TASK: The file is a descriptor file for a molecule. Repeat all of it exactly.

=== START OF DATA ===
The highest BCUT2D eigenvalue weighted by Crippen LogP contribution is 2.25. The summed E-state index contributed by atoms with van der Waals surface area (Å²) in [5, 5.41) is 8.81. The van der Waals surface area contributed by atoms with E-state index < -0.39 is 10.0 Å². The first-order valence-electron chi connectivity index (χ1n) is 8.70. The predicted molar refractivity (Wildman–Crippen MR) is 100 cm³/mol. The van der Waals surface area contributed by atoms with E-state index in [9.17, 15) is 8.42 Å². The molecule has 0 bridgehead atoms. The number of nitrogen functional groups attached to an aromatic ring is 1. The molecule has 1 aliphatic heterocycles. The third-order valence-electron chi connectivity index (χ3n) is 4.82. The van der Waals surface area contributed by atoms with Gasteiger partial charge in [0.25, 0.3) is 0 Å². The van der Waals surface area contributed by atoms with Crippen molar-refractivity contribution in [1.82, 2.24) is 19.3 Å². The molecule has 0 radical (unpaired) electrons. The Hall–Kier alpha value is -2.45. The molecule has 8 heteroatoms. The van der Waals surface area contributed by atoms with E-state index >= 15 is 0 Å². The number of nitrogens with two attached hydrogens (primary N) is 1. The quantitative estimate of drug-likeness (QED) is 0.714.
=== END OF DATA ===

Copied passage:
The highest BCUT2D eigenvalue weighted by Crippen LogP contribution is 2.25. The summed E-state index contributed by atoms with van der Waals surface area (Å²) in [5, 5.41) is 8.81. The van der Waals surface area contributed by atoms with E-state index < -0.39 is 10.0 Å². The first-order valence-electron chi connectivity index (χ1n) is 8.70. The predicted molar refractivity (Wildman–Crippen MR) is 100 cm³/mol. The van der Waals surface area contributed by atoms with E-state index in [9.17, 15) is 8.42 Å². The molecule has 0 bridgehead atoms. The number of nitrogen functional groups attached to an aromatic ring is 1. The molecule has 1 aliphatic heterocycles. The third-order valence-electron chi connectivity index (χ3n) is 4.82. The van der Waals surface area contributed by atoms with Gasteiger partial charge in [0.25, 0.3) is 0 Å². The van der Waals surface area contributed by atoms with Crippen molar-refractivity contribution in [1.82, 2.24) is 19.3 Å². The molecule has 0 radical (unpaired) electrons. The Hall–Kier alpha value is -2.45. The molecule has 8 heteroatoms. The van der Waals surface area contributed by atoms with E-state index >= 15 is 0 Å². The number of nitrogens with two attached hydrogens (primary N) is 1. The quantitative estimate of drug-likeness (QED) is 0.714.